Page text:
|Promotional single by Lily Allen|
|from the album Sheezus|
|Released||23 April 2014|
|Lily Allen promotional singles chronology|
"Sheezus" is a song by British singer-songwriter Lily Allen, released as a promotional single from her third studio album of the same name (2014). It was released alongside its music video on 23 April 2014 ahead of its planned release date of 28 April due to it being leaked. Parlophone later announced that "Sheezus" will not be released as an official single.
Allen released her second album, It's Not Me, It's You, in 2009, which saw a genre shift to synthpop, rather than the ska and reggae influences used on her debut album, Alright, Still (2006). In 2009, Allen announced that she would be taking a hiatus from musical activities. The following year, she opened a fashion rental shop named Lucy in Disguise with her sister Sarah, followed by the 2011 launching of her own record label. In 2013, Allen revealed that she had begun working on her third studio album Sheezus. On 20 June 2012, Allen tweeted that she was in the studio working with Greg Kurstin on new music. She changed her professional name from Lily Allen to Lily Rose Cooper. In August 2013 she changed her professional name back to Allen and tweeted new music would be arriving "soon".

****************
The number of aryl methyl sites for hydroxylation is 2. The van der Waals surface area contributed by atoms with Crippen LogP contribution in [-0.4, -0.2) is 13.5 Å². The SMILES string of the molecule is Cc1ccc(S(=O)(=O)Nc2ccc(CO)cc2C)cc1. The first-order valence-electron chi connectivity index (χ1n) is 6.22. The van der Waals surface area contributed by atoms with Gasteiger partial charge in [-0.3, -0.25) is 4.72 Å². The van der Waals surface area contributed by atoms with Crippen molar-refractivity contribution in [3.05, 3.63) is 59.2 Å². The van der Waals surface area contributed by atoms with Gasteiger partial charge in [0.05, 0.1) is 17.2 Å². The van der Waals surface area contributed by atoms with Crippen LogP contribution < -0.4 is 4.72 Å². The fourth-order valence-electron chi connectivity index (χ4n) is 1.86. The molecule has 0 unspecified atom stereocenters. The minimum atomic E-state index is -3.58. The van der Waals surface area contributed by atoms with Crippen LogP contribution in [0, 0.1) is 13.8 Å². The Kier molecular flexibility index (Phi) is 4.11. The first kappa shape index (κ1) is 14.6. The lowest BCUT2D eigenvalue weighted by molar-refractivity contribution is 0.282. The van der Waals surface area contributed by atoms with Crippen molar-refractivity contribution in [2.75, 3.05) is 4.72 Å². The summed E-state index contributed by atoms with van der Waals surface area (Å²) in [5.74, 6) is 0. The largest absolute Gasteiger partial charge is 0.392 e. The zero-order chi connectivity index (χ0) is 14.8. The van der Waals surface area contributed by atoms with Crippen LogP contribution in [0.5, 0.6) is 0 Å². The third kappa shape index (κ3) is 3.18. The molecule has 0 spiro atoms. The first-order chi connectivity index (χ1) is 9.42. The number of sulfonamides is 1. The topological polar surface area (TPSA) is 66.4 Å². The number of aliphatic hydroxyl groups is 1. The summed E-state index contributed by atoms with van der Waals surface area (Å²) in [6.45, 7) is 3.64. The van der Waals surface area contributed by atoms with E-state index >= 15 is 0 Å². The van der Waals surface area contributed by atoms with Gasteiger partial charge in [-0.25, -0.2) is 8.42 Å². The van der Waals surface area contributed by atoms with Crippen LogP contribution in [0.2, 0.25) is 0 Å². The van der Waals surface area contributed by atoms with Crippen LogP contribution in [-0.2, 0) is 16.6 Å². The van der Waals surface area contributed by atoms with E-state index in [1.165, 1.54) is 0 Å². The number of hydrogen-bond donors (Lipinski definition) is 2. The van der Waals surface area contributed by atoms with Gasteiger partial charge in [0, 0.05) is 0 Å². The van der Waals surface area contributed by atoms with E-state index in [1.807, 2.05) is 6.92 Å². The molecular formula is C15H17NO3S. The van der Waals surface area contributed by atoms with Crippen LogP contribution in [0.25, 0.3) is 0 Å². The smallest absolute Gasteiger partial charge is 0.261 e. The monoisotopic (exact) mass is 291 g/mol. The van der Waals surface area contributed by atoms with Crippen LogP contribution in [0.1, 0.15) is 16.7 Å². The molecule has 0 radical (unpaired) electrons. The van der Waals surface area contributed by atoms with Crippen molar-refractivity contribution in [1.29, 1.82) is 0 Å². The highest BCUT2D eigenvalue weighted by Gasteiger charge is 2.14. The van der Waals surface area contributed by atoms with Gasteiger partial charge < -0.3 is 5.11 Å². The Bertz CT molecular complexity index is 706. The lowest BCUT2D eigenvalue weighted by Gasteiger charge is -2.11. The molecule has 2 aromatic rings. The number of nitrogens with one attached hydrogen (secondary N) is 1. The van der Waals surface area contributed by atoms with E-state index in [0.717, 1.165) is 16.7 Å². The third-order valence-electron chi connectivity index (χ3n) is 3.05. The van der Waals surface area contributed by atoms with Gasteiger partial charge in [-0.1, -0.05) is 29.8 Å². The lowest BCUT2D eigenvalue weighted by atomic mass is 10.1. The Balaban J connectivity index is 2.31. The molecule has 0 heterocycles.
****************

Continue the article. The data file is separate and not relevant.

Allen initially said that her record label would not allow the release of "Sheezus" as an official single because the song was "not up-tempo enough" and contained the word "period". Allen continued to comment on the matter saying her label wanted to release radio friendly songs such as "Air Balloon", which Allen called "docile pop" and said they were chosen because labels and radio stations "won't play the better stuff". The song contains references to American singer-songwriters Beyoncé, Katy Perry, and Lady Gaga, as well as Barbadian singer Rihanna, and New Zealand singer-songwriter Lorde.
Upon release the song was met with polarizing reviews from music critics. Jason Lipshutz of Billboard praised the song for being "anti-pop", continuing to call it an "sarcastic pop anthem." Time magazine praised the song and Allen for wanting "her ladies to unite in bringing their A-game." Radhika Sanghani of The Daily Telegraph on the other hand said that " ultimately, Allen’s message itself is confused. It seems like she is trying to join Katy Perry and Queen B in jumping onto the feminist pop movement[...] it’s just a shame that she’s doing it so obviously we can recognise it." 
|United Kingdom||23 April 2014||Digital download||Parlophone|
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